Here’s more from my interview with Google’s Seattle site director, Brian Bershad, that was the basis for today’s column.
In these edited excerpts, he talks about some of the concerns he has about risks to the startup community.
Q: Are there any others stories of interest in the Seattle area?
A: There are two things that terrify me.
I’m pretty nervous about the university, as it relates to what’s happening with state funding and the conflict between where the state is trying to go and where the federal government is trying to go. and funding. The state wants to basically pull back and the federal government is trying to increase investment. That mismatch creates a tremendous amount of friction within the university that I fear will cause great people to leave.
I’ll give you a concrete example. The federal government wants to write grants. In order to bring in grants you need faculty to write proposals for those grants. In order to spend those grants you need grad students, you need postdocs, to spend them on. You have to have people who can bring in the money and on whom you can spend the money.
The state is trying to conserve on money so it’s slowing down on the hiring of faculty, it’s reducing class size, it’s reducing salaries or making salaries flat, it’s making it more difficult to hire postdocs. So you have this mismatch. The federal government would like to pump money in because that drives the economy, the state would like to constrict the educational system because that consumes money.
So I get very worried about what will happen over the next five years or so to great faculty and grad students who might otherwise go elsewhere.
There’s a reason why Amazon and Google and the startup community are here, and it’s because there is so much talent that come out of the academic system.
The second concern is at a slightly different level but sort of the same result: The constriction in venture funding will begin to hurt over time. It will hurt us at Google in that from those great venture-backed companies come great employees, come great engineers, come great technologies. As there’s less money pumping into that system, there’s less of an opportunity for those people and those technologies to be formed and there are fewer great people to hire.
Q: I would think that as less money goes into those ventures, more of the employees would try to work at Google?
A: They would, but ventures are great training grounds. Google’s a very entrepreneurial company. We like to hire engineers who can be scrappy, who can get from Point A to Point B and solve problems very aligned with the way venture-backed companies work. We have a lot of people here who’ve been in venture-backed companies, who’ve done the startup route and in effect trained or formed or molded in that.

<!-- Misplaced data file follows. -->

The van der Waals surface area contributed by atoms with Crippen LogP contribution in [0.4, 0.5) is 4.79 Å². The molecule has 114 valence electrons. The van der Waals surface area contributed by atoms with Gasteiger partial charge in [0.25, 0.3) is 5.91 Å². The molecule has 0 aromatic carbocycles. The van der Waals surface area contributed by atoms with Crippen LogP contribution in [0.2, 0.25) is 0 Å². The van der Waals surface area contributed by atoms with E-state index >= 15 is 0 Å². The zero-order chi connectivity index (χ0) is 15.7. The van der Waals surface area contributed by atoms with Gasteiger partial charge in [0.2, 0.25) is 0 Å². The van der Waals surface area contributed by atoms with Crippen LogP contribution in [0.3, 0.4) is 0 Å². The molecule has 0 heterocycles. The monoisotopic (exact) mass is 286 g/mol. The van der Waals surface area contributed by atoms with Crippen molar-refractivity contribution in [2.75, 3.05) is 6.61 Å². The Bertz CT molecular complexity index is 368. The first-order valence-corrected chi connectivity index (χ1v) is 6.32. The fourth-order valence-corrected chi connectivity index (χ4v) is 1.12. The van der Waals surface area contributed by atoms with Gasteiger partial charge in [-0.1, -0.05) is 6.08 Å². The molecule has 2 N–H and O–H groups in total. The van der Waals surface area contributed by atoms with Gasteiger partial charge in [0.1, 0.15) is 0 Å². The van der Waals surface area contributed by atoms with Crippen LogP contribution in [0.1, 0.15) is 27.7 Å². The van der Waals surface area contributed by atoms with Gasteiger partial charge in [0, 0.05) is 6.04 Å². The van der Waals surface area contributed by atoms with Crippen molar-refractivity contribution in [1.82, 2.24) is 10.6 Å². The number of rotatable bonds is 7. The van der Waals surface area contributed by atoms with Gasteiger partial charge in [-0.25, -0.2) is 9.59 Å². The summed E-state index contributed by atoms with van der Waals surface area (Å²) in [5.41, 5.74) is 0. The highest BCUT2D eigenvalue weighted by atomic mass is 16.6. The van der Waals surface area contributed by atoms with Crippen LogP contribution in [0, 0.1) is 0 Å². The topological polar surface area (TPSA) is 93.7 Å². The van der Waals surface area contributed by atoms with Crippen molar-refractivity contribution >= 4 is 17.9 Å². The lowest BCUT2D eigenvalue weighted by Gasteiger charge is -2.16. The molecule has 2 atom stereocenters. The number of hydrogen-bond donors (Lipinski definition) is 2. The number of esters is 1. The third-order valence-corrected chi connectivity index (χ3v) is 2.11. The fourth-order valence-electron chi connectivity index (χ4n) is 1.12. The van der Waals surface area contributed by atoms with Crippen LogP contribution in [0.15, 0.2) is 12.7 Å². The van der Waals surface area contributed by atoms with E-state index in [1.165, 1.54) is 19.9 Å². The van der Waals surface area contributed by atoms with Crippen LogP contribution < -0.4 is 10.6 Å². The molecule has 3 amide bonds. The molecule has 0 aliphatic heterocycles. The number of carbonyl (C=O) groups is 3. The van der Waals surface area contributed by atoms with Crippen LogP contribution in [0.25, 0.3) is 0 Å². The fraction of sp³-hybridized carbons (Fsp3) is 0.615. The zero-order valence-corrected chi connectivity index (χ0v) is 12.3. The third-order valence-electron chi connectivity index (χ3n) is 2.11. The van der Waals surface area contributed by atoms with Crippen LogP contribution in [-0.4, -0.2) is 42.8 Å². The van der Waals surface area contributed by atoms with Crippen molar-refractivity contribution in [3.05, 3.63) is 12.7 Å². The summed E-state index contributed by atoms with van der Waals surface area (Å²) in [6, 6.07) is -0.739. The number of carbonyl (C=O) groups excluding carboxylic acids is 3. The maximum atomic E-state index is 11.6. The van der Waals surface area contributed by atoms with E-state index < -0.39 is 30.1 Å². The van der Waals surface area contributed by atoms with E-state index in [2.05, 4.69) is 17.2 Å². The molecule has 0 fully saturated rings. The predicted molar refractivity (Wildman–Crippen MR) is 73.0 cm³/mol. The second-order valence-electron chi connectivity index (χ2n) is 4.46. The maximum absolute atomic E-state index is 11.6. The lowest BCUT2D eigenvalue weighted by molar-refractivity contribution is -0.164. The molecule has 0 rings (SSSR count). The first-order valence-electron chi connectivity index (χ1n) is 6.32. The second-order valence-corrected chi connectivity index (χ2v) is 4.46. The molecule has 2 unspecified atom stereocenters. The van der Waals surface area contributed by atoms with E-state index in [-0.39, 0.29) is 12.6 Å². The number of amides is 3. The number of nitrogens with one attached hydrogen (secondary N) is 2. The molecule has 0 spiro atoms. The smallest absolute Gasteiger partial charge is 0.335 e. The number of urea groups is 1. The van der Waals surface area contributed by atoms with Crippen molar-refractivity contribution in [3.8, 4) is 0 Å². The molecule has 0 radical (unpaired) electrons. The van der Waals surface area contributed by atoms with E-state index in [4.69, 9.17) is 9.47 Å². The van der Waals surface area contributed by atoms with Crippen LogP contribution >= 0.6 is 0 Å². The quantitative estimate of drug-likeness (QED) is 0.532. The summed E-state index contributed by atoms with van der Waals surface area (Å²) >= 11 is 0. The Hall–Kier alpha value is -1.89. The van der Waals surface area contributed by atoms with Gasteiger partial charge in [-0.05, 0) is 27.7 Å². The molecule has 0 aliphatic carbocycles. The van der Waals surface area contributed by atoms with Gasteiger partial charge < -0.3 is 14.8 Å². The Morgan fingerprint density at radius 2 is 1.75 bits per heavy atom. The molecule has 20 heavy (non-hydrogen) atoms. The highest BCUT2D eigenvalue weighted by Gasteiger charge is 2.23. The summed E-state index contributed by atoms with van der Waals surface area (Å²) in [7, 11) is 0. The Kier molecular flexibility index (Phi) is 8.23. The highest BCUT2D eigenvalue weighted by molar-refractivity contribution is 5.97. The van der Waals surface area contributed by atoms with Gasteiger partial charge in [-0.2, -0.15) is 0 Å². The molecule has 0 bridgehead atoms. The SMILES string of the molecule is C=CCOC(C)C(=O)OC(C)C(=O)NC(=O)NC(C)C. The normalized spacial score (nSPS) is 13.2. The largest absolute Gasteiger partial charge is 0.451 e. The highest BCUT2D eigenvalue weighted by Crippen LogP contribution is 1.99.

So when the air is sucked out of that environment, it ends up hurting the bigger companies over time.
Q: There has been some interesting merger and acquisition M&A activity lately. Perhaps that will motivate venture capitalists to get active again.
A: It’s hard to know because I think you’re right in pointing out a lot of these are buys at bottom dollar. I think some of the more stable, sizable venture funds will continue forward, but the danger is we’ll lose a number of venture funds and the angels will become more reluctant.
I think the combination of these two things – if we continue through the economic climate the way we have for the next couple of years – the continuation of these things could be quite bad.
Q: It sounds like you’re concerned about what’s going to happen five or seven years from now?
A: Yes, the timeframe of – you hire a faculty member, he produces some grad students who start a company, then it hires 100 people, then that company gets bought. That pipeline has been working really well for the last two decades. I think we’ve got a big bubble in there right now. That would be bad if that bubble continues for a few more years.
Q: If it’s long enough, you lose momentum?
A: Every year the UW doesn’t hire 100 faculty, that’s 500 graduate students who don’t get formed five years from now. Say 5 percent of those grad students went off and did a startup, that’s 25 startups that aren’t happening.
Q: Could companies like Google step in with their own venture funding?
A: I don’t know very much about how our venture arm is working; it’s brand new.
Q: It seems like Google would have an opportunity to fill that bubble a bit.
A: We do a number of things in that direction. We support lots of faculty. We have fairly healthy faculty research pipeline. Every quarter we grant some number of faculty grants. We support a fairly large number of graduate students both directly and indirectly. We certainly are active in the startup community in that we get lots of visits and we make lots of visits to small companies. They ask us questions about which directions they should be going and we try to give them guidance.
I think there are different ways in which Google can help keep that culture, that environment going, beyond throwing money at it.
Q: Are you going to go to Olympia and get active in the education funding debate? I’d think Google’s voice would carry some weight there.
A: It may well. I’ve certainly not been shy about this opinion, but I’ve not made a trip to Olympia.